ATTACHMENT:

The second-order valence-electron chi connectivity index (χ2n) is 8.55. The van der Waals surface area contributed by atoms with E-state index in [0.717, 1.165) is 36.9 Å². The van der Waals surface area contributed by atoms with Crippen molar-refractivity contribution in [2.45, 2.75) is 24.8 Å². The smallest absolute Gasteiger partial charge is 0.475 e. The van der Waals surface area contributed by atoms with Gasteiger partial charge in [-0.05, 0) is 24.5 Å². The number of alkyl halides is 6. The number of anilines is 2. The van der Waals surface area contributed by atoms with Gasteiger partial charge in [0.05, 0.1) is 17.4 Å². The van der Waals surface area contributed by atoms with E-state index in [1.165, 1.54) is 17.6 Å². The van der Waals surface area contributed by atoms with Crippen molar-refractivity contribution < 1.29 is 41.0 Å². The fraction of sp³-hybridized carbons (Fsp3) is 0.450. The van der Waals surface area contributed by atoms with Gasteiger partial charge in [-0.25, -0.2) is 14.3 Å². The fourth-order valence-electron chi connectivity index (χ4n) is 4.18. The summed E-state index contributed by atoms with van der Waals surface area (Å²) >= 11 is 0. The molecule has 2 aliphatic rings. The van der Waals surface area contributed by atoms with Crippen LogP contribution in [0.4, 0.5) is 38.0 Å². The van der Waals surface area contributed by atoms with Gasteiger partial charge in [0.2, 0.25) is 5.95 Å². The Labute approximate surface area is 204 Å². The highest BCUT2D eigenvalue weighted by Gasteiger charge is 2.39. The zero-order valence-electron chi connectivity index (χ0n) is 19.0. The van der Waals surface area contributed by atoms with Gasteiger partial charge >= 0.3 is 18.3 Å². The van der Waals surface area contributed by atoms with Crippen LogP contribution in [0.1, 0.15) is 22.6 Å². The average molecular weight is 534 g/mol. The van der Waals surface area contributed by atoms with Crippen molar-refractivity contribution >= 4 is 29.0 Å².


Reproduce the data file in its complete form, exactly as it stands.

The second-order valence-electron chi connectivity index (χ2n) is 8.55. The van der Waals surface area contributed by atoms with E-state index in [0.717, 1.165) is 36.9 Å². The van der Waals surface area contributed by atoms with Crippen molar-refractivity contribution in [2.45, 2.75) is 24.8 Å². The smallest absolute Gasteiger partial charge is 0.475 e. The van der Waals surface area contributed by atoms with Gasteiger partial charge in [-0.05, 0) is 24.5 Å². The number of alkyl halides is 6. The number of anilines is 2. The van der Waals surface area contributed by atoms with Gasteiger partial charge in [0.05, 0.1) is 17.4 Å². The van der Waals surface area contributed by atoms with E-state index in [1.165, 1.54) is 17.6 Å². The van der Waals surface area contributed by atoms with Crippen molar-refractivity contribution < 1.29 is 41.0 Å². The fraction of sp³-hybridized carbons (Fsp3) is 0.450. The van der Waals surface area contributed by atoms with Gasteiger partial charge in [-0.25, -0.2) is 14.3 Å². The fourth-order valence-electron chi connectivity index (χ4n) is 4.18. The summed E-state index contributed by atoms with van der Waals surface area (Å²) >= 11 is 0. The molecule has 2 aliphatic rings. The van der Waals surface area contributed by atoms with Crippen LogP contribution in [0.4, 0.5) is 38.0 Å². The van der Waals surface area contributed by atoms with Gasteiger partial charge in [0.2, 0.25) is 5.95 Å². The Labute approximate surface area is 204 Å². The highest BCUT2D eigenvalue weighted by Gasteiger charge is 2.39. The zero-order valence-electron chi connectivity index (χ0n) is 19.0. The van der Waals surface area contributed by atoms with Gasteiger partial charge >= 0.3 is 18.3 Å². The van der Waals surface area contributed by atoms with Crippen LogP contribution in [0.1, 0.15) is 22.6 Å². The average molecular weight is 534 g/mol. The van der Waals surface area contributed by atoms with Crippen molar-refractivity contribution >= 4 is 29.0 Å².